Prachanda took the oath on December 26th, which also happened to be Mao Zedong's 130th birthday. Mao Zedong’s ideology inspired Prachanda to lead the decade-long insurgency in Nepal. China sees the 2022 Nepal elections as a positive development, as the communist parties have been reunited and successfully reached power. China’s acting ambassador met Prachanda to congratulate him on the day of oath. He also conveyed that Beijing has lifted the suspension of business and supply of goods from the Rasuwa-Kerung and Hilsa-Parang 2 checkpoints that have been shut since the COVID-19 pandemic. Also, like Oli, Prachanda is pro-China. China soon wants to give a boost to its Belt and Road Initiative [BRI] projects. Even before the formation of the new government by parliament, Chinese experts were in Kathmandu to conduct a feasibility study for the Kerung-Kathmandu railway line. From the Chinese perspective, it is the “communist victory”. The first statement after polls came from the Chinese Foreign minister, “it was looking forward to working together with Nepal on BRI projects”. China claims that by doing this, it is "assisting Nepal in lessening its dependence on India" and "protecting its sovereignty.”
Also, on a different tangent, U.S. Ambassador Dean Thompson met Prachanda, to promise to deepen the 75-year-old relationship between Nepal-US. The presence of a U.S. element in Nepal politics has been there for the last few months. According to Nepali media, it is the American lobbyist who is promoting the Western style of democracy and opposition to communism. Overall, with the coming of a government dominated by the Communist Party, the influence of communism in Nepal will further groom and overshadow the U.S. and its influence.
Hence the new beginnings in Nepal politics have seen the dominance of left politics and a rise of Chinese influence. But this doesn’t guarantee political stability. It is going to be a low probability event, with a mixture of poles apart coalition that will question the Prachanda-Oli’s continuity, sharing of tenure of PM and completing the five years of governance. The first litmus test was on January 10, when Prachanda went for a floor test in the parliament. Prachanda passed the parliamentary floor test with flying colours, with all major parties voting in the favour of the new coalition. Prachanda received a total of 268 votes in the vote of confidence, in the 275-member House of Representatives. The massive victory of Prachanda in the parliament is considered as the highest vote a prime minister has ever received in the vote of confidence in parliament. Even the NC of Deuba voted in favour of the new government. Only two are against the new coalition. As the new government now finally has the stamp to govern Nepal, it started off with its Common Minimum Programme. This program includes the pledge to bring back the territories Limpiyadhura, Kalapani and Lipulek that are currently occupied by India. It’s time to see the new coalition, leadership, diplomacy, and political stability which will all be crucial for both the neighbours and the world. Which neighbour will gain more and which will lose more depends entirely on the new alliance.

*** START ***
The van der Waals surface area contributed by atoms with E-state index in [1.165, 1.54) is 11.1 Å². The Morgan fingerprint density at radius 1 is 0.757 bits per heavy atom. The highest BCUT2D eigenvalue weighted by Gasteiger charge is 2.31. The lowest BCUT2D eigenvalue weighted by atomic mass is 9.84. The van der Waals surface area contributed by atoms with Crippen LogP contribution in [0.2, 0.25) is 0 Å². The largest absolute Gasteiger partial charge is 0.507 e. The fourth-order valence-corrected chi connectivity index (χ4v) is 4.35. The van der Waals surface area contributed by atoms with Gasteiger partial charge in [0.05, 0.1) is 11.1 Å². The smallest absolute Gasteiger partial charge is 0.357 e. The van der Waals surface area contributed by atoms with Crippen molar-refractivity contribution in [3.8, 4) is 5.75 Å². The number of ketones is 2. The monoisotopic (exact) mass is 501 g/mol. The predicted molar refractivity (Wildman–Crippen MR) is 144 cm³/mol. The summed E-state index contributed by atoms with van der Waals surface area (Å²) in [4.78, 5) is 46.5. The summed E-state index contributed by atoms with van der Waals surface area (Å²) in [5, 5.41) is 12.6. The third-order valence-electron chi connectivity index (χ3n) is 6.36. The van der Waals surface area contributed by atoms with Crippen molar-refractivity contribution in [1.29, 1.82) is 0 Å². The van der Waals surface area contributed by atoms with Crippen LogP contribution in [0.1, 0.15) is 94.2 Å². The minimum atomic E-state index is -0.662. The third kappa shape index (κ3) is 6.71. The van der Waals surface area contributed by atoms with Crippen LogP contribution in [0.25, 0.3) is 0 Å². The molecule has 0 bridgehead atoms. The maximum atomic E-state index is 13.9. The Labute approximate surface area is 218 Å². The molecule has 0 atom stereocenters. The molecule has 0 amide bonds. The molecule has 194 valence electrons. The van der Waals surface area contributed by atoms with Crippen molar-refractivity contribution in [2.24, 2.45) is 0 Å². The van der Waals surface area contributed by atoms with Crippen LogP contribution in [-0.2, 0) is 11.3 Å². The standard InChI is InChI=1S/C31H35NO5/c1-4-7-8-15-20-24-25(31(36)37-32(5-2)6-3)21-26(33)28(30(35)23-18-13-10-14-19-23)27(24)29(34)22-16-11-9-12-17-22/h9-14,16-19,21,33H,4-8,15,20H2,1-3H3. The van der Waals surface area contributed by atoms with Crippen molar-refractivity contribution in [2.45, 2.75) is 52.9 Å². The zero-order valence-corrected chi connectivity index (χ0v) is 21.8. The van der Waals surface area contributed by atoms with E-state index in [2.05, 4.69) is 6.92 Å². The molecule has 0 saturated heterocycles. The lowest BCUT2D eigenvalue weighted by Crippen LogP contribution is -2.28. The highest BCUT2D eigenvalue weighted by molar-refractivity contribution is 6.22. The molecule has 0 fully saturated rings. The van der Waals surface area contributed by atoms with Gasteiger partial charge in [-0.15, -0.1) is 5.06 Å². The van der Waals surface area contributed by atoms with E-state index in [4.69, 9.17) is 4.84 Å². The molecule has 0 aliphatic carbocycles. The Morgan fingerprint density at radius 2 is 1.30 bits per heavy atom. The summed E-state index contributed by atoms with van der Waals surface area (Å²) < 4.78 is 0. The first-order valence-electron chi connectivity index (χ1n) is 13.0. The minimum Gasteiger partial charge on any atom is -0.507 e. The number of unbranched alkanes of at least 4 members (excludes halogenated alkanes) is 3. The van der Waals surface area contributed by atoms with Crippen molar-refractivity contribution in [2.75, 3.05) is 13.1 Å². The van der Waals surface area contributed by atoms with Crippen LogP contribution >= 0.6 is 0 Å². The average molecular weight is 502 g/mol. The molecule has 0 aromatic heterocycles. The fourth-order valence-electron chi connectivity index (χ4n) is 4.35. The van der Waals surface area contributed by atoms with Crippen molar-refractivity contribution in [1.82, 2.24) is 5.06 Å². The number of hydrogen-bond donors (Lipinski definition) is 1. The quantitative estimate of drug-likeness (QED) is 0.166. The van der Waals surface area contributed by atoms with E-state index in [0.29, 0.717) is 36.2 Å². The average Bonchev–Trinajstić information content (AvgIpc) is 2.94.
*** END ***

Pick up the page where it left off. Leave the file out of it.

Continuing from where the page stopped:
Disclaimer: This paper is the author's individual scholastic contribution and does not necessarily reflect the organization's viewpoint.
Pradyumna Rathod is a Masters graduate in MA Diplomacy, Law and Business from OP Jindal Global University. He also hold a Masters and Bachelors in Political Science from Savitribai Phule Pune University. His keen interest broadly lies in Area studies, specifically concentrating towards South Asia, Europe and China.